Earlier this month, the German government voted overwhelmingly to back the injection of €440bn into the European Financial Stability Facility: the Eurozone bailout fund. This has come as welcome news to struggling countries; had it been rejected, leaders’ attempts to preserve the Euro would have been thrown into frenzy.
However, there have been concerns that the passing of this motion would be used to justify further expansion of the fund, or an arrangement where Germany, Finland and other wealthy members of the Eurozone would have to shoulder the debts of Italy, Spain and those nations with severe debt problems. These fears were not put to bed by the financial markets, which seemed to share this pessimistic view. However, promoters of the scheme have widely rejected this view, and struggling countries can now look forward to further injections of cash from the wealthier states within the EU.
Some commentators, nonetheless, feel that wealthier nations like Germany should not be forced to pay for the Euro’s continued existence. There are fears that this bailout is just one of several means of “debt pooling.” In other words, all the previous schemes – Eurobonds, a two-trillion Euro EFSF and the ECB guarantee to buy the debts of Spain and Italy – were merely ways of making Germany, Finland and others responsible for the debts of Italy, Portugal and Greece. The Germans continually refuse to agree to this, but their hand is being forced at present.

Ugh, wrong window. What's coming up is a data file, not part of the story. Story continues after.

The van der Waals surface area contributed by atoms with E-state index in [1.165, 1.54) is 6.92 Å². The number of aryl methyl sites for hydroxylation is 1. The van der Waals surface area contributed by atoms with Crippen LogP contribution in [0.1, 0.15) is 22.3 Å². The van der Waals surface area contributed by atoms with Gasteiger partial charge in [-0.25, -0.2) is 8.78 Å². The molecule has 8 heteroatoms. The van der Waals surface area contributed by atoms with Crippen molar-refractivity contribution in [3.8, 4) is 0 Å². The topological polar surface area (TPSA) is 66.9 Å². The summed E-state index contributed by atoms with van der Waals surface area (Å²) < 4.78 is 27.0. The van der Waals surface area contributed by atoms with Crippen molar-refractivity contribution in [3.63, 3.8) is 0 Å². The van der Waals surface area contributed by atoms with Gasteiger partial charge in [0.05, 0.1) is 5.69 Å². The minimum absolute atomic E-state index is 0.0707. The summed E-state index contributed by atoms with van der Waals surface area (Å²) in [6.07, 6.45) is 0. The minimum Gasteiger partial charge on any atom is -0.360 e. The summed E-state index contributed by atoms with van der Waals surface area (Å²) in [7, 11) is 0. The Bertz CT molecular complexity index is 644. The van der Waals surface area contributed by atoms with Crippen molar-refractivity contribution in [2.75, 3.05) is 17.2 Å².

Many within the Eurozone feel that the only way to protect the sanctity of the common currency is for Germany to saddle the debt of these countries. However, many commentators feel that there is little benefit for Germany to do this. If Germany were to write off Italy’s debts, including those from before the introduction of the Euro, all incentives for fiscal prudency would essentially be eliminated. Germany’s own credit rating would drop, making its own debts increasingly expensive to pay off.
Economists and commentators are bemoaning the lack of intelligence and appropriateness in the EU’s responses to the issue. Indeed, some have gone as far to say that there is a policy vacuum in Europe’s higher echelons. It seems very foolish for the EU’s leaders to continue attempting the same solutions under different guises over and over again.
It would seem Greece and Cyprus are nigh unsalvageable, and their exit from the Euro appears inevitable even as efforts are made to ensure their safety. Ireland and Spain are comparatively safe and may solve their crisis by imposing losses on bank bondholders within their respective countries. Italy and Portugal face problems of growth. To improve their prospects, the EU may need to spend more money in these countries to allow state governments to increase their wealth and pay debts off the backs of their own economies.